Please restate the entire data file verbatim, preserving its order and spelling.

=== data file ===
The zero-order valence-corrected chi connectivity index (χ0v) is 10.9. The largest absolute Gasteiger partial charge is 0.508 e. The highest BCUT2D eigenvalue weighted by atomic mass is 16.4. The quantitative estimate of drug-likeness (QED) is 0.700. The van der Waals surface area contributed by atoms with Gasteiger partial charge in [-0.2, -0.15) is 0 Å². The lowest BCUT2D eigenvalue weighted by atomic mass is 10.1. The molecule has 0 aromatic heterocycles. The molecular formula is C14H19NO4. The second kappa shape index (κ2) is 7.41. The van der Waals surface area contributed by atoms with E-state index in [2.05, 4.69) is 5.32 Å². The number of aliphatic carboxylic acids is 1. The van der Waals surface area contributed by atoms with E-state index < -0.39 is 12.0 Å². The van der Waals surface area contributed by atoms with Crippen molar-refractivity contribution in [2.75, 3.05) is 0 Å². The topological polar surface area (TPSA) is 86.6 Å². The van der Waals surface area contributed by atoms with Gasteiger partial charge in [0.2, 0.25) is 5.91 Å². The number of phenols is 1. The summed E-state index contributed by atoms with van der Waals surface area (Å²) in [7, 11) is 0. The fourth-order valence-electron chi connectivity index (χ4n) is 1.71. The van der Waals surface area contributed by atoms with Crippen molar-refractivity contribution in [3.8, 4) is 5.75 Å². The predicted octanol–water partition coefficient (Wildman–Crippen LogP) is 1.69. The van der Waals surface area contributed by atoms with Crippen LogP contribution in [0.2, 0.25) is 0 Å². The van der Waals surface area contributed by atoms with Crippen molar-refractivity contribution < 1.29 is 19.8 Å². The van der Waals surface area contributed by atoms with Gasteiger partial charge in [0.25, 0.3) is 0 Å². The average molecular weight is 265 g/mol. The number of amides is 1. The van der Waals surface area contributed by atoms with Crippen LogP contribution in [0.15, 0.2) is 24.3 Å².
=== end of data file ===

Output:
The zero-order valence-corrected chi connectivity index (χ0v) is 10.9. The largest absolute Gasteiger partial charge is 0.508 e. The highest BCUT2D eigenvalue weighted by atomic mass is 16.4. The quantitative estimate of drug-likeness (QED) is 0.700. The van der Waals surface area contributed by atoms with Gasteiger partial charge in [-0.2, -0.15) is 0 Å². The lowest BCUT2D eigenvalue weighted by atomic mass is 10.1. The molecule has 0 aromatic heterocycles. The molecular formula is C14H19NO4. The second kappa shape index (κ2) is 7.41. The van der Waals surface area contributed by atoms with E-state index in [2.05, 4.69) is 5.32 Å². The number of aliphatic carboxylic acids is 1. The van der Waals surface area contributed by atoms with E-state index < -0.39 is 12.0 Å². The van der Waals surface area contributed by atoms with Crippen molar-refractivity contribution in [2.75, 3.05) is 0 Å². The topological polar surface area (TPSA) is 86.6 Å². The van der Waals surface area contributed by atoms with Gasteiger partial charge in [0.2, 0.25) is 5.91 Å². The number of phenols is 1. The summed E-state index contributed by atoms with van der Waals surface area (Å²) in [7, 11) is 0. The fourth-order valence-electron chi connectivity index (χ4n) is 1.71. The van der Waals surface area contributed by atoms with Crippen molar-refractivity contribution in [3.8, 4) is 5.75 Å². The predicted octanol–water partition coefficient (Wildman–Crippen LogP) is 1.69. The van der Waals surface area contributed by atoms with Crippen LogP contribution in [0.2, 0.25) is 0 Å². The van der Waals surface area contributed by atoms with Crippen molar-refractivity contribution < 1.29 is 19.8 Å². The van der Waals surface area contributed by atoms with Gasteiger partial charge in [0.25, 0.3) is 0 Å². The average molecular weight is 265 g/mol. The number of amides is 1. The van der Waals surface area contributed by atoms with Crippen LogP contribution in [0.15, 0.2) is 24.3 Å².